Tuesday, September 15, 2009

Green Manufacturing Technology Wedges

The last blog looked at the complete product life cycle to see the breadth of manufacturing  - from material extraction through production and distribution to end of life. We want to drill down a bit more on the production phase of that cycle.

In my lectures discussing green manufacturing I often use a “Google earth view” of manufacturing to zoom in from the enterprise level to the lowest levels on the shop floor – each step increasing the level of detail shown and, consequently, exposing more opportunities for improvement. (In fairness, this was originally the idea of one of my recent grad students – Athulan Vijayaraghavan). It’s a great analogy.
We’ve all used this feature on Google – put in a destination and with rotations and magnification the desired address moves into clearer and clearer view until we are staring at our destination with startling detail.


Same thing for manufacturing. We can start at the factory/enterprise level – move in closer to the production floor, then to the machine lines, on to individual machine tool, down to the spindle and table, and then, finally, to the tool-material cutting zone. (I’m a machining person by training so my analogies usually use metal cutting! But, this works with any enterprise to process zoom.) A representation of this zoom is below.
The interesting thing is that, if you look more and more closely, you see the many areas for “greening” the process. It’s like a tide pool at the ocean – you stare into it and there seems to be nothing there. But, bit by bit, you see little creatures moving around and, finally, are amazed at how much life is in that little pool.


I like to refer to these opportunities for greening as “technology wedges” after a concept proposed by Pacala and Socolow to address the big gap between the present trajectory and impact of CO2 on the atmosphere (business as usual – BAU) and a sustainable level – and how to close this gap in 50 years. (The full citation is “Stabilization Wedges: Solving the Climate Problem for the Next 50  Years with Current Technologies,” Science 13 August 2004: Vol. 305. no. 5686, pp. 968 – 972.) They reason that, rather than trying to find one “silver bullet” to correct this increasing mismatch between what we need and what we are doing, we should concentrate on “technology wedges” – small advances and improvements that, when added up, have the effect of a large change in the way we do business. 


Their wedges include efficiency improvements, carbon capture and storage from power plants, renewable power, etc. The specific wedges they propose are not the main interest here. But, the idea has real merit.


If we look closely along the view from enterprise to cutting tool, as in our zoomed view, we can see many opportunities for green technology wedges. Some are simple improvements. Others are more substantive and may require new technology or, for the entrepreneurs, offer opportunities for new businesses.


A complete discussion of this concept is in a paper I co-authored in 2007 (Technology Wedges for Implementing Green Manufacturing, NAMRI Trans., 35, 2007, pp. 193-200 – if you want a copy send me a note.)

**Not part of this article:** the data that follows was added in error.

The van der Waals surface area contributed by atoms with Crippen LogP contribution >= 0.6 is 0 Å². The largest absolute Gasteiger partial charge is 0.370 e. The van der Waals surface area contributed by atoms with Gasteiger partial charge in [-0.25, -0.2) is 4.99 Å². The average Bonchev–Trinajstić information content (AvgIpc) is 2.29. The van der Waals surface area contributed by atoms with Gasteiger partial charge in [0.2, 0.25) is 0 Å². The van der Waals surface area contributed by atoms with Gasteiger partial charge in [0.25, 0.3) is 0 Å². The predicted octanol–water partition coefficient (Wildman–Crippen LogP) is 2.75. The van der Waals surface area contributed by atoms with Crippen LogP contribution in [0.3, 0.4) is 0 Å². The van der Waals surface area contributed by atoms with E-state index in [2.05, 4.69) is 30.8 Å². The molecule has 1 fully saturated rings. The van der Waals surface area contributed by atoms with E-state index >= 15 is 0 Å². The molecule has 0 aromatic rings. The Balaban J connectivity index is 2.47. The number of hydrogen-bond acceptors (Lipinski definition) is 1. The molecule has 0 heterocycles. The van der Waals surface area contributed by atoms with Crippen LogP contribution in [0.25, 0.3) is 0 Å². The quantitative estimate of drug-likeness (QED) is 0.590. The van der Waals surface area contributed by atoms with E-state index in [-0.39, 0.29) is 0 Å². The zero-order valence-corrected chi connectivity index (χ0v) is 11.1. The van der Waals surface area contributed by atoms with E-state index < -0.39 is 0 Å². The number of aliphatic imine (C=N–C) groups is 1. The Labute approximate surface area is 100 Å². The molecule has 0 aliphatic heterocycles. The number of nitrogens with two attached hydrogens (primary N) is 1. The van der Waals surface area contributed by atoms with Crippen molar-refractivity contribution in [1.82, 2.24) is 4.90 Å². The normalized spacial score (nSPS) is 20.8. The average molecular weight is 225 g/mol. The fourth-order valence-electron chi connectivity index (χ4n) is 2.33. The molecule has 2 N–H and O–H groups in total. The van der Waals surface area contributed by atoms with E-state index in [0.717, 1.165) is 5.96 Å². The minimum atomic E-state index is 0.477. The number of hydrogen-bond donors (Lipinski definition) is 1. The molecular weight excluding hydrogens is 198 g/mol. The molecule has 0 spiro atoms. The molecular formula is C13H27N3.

In that paper we proposed a set of rules for applying technology wedges for green manufacturing:

  1. the cost of materials and manufacturing (in terms of energy consumption and Green House Gas (GHG) emissions, etc.) associated with the wedge cannot exceed the savings generated by the implementation of the wedge (or wedges) over the life of the process or system in which it is employed.
  2. the technology must be able to be applied at the lowest possible level in the process chain.
  3. the cost and impact of the technology must be calculable in terms of the basic metrics of the manufacturing system and the environment. That is, cost and impact must be expressible in units of dollars (or euros, yen, yuan, etc), carbon equivalent, global warming gas creation or reduction, joules, cycle time and production rate, quality measures, lead time, working capital and so on relative to present levels of consumption, use, time, etc.
  4. the technology must take into consideration societal concerns along with business and economy, and
  5. there must an accompanying analytical means or design tool so that it can be evaluated at the design stage of the process or system. It must be an integrated approach.

These are general rules that should be considered when evaluating green technology solutions (wedges). Since the paper was written some refinement of these basic rules could be added but, overall, they are applicable.


I’ll include some applications of this approach to manufacturing systems in the future. In the meantime – take a close look at your product life cycle, or production system and processes, to see where green technology wedges can be implemented.

A reminder - "Why Green Manufacturing?" Join my webinar on September 17th - go to

4 comments:

  1. I like this "Google earth view" of manufacturing. This holistic approach can be used to sytematically analyze and "green" a whole manufacturing site. Sounds perfect.

    Do you have more information about greening a manufacturing site by using the "google earth view" concept?

    Thanks!

    -Christian-

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